“Shortly after Long Beach gets water, power and sewage back, we should be able to clean it up,” he said.
Like several other Five Towns schools, HALB is looking for alternate locations for classes and is recruiting its out-of-school teens to help community members clear out damaged items from their basements.
Several individuals whose homes have power — including Rabbi Kaminetsky — are hosting displaced families.
“There’s been a tremendous outpouring of chesed in the neighborhood,” he said.
Offers Of Help
After PEJE requested that schools post to its blog detailing whether they need help or can offer help, more than 60 offers of help — from day schools all over the country — have come in, a number from schools, like the Community Day School in New Orleans, that experienced their own natural disasters in the not-so-distant past.
Rabbi Josef Fradkin, of the Chabad Hebrew Academy in San Diego pledged his school’s support, noting, “We are most grateful to our fellow Jewish Day Schools who reached out to us with love after our school campus burned down in the Cedar Fires of 2003.”
Rabbi Ari Segal, of Los Angeles’ Shalhevet, posted, “Unfortunately we lived through Rita when I was the Head of School [at Robert Beren Academy] in Houston, and the help we got from other schools was truly incredible.”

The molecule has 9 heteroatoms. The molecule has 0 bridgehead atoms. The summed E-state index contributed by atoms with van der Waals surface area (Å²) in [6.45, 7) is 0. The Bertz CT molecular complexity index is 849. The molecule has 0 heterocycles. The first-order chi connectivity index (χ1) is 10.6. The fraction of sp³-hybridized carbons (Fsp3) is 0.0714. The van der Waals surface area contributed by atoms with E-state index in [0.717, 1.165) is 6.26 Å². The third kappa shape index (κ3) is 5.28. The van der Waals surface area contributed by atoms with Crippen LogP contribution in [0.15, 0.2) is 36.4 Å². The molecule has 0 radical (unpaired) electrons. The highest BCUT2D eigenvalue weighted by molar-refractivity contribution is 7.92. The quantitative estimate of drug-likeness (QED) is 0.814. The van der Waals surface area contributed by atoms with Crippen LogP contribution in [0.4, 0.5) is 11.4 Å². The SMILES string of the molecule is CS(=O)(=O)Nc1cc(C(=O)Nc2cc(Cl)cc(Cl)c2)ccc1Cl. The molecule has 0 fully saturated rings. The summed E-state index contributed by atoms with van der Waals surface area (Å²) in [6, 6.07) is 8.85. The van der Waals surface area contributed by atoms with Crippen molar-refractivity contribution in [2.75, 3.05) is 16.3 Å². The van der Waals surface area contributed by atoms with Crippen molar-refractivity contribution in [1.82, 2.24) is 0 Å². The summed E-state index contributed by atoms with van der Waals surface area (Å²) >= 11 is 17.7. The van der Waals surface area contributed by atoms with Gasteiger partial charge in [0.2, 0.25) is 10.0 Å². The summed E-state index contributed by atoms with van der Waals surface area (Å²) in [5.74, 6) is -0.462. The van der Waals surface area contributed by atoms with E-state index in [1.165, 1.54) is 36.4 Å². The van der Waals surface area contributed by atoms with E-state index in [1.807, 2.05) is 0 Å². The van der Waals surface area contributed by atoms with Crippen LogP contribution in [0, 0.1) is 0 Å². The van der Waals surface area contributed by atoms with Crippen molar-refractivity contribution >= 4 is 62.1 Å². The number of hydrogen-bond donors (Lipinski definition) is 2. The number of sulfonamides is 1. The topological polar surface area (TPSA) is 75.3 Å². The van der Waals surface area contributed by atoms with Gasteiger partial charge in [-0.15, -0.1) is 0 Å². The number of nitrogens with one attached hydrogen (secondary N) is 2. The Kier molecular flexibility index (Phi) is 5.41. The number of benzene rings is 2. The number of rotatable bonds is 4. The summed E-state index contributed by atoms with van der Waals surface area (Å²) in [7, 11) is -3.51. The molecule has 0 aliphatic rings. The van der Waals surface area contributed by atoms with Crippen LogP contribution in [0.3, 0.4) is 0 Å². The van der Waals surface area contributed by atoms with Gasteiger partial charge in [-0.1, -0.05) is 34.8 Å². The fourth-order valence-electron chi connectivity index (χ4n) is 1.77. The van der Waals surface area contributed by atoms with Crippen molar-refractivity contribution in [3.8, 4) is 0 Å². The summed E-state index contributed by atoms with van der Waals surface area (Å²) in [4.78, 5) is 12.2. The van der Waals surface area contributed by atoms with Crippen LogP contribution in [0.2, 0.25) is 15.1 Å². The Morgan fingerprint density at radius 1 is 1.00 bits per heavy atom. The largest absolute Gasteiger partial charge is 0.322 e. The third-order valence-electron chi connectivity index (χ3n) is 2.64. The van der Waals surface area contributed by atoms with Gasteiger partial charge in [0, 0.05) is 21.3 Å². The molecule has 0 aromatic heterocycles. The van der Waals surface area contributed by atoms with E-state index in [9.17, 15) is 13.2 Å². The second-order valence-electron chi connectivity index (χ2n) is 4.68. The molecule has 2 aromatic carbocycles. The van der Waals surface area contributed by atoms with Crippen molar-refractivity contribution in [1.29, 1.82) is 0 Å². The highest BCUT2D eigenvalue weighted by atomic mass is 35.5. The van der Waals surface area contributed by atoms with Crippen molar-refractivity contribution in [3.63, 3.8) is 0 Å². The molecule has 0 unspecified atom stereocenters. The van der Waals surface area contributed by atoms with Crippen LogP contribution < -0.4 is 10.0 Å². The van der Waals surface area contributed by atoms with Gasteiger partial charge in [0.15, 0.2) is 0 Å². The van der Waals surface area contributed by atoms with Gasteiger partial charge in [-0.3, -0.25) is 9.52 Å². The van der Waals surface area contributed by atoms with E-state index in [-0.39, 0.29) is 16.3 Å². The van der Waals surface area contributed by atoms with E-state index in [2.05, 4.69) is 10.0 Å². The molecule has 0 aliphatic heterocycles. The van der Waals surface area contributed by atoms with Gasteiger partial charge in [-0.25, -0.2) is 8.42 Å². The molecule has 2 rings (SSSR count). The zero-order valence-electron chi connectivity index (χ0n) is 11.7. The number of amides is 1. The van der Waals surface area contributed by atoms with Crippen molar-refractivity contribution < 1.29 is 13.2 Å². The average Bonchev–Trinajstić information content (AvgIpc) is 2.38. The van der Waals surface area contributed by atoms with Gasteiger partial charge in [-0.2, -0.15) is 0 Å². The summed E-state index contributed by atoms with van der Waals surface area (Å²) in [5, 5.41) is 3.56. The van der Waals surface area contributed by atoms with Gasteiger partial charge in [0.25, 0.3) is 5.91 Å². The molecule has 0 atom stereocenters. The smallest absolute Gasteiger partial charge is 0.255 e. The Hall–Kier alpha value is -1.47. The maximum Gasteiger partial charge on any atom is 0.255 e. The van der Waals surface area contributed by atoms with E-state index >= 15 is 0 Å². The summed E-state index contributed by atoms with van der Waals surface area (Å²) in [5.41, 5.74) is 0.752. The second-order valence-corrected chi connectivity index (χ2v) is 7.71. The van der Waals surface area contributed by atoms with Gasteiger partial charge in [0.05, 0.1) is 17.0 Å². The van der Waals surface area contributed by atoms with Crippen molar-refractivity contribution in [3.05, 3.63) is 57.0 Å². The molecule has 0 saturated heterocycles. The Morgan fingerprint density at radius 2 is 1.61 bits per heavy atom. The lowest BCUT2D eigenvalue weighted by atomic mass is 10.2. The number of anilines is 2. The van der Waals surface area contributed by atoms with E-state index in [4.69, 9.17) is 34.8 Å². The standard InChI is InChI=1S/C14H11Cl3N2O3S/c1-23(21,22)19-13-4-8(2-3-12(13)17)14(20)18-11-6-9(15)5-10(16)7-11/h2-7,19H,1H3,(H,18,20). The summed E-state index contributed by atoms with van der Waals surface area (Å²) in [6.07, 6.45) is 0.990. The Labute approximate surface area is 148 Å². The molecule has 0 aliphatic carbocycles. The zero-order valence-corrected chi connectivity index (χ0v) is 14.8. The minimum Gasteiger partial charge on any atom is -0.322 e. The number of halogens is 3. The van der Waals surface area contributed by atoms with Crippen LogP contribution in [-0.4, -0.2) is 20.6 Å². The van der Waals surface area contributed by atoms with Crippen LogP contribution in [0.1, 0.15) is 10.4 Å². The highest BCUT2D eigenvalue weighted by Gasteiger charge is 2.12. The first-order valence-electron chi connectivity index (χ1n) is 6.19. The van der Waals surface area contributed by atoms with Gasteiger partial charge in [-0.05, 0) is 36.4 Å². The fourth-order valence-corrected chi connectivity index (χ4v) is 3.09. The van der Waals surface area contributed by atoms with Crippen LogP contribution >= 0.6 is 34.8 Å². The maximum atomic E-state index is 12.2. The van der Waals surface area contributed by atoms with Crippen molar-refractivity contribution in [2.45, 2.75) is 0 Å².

“We are happy to do online courses if needed, send supplies, other?” he offered in his post. “I wish we could offer our facility, but it is a bit far…”
Some schools in Sandy’s path fortunate enough to keep their power, or at least have it restored, have been able to offer a haven of sort for families.
In an e-mail interview, Cindy Dolgin, the head of Solomon Schechter of Long Island, said the school resumed classes on Friday at its Jericho campus. (Its other campus, in Williston Park, was still without power as of Friday.) Even before classes resumed, the Jericho building was “flooded with parents and children looking for a place to play, read e-mails, re-charge their devices, have a snack and a cup of coffee, not to mention, a shoulder to cry on,” Dolgin said.
With students from all over Long Island, as well as some from Brooklyn and Queens, many of Schechter’s families are reporting major losses, she said.
“We have families who have lost all their cars, totaled from storm damage,” Dolgin said. “We have families whose basements are completely flooded, homes that will surely be condemned. One grandfather died in his sleep during the storm, another grandfather had a stroke as the house was flooding. Worst of all, there are many families we have not yet heard from.”
Like Schechter of Long Island, Ben Porat Yosef in Paramus, N.J., was an oasis of power and heat in a sea of misfortune. BPY, according to an anonymous parent who runs Bergen County’s “Yeshiva Sanity” “really exerted themselves trying to help everyone out.”
Not only did the school open on Thursday, it invited parents to avail themselves of the heat, WiFi and electricity, and are inviting parents to stay in the building for Shabbat.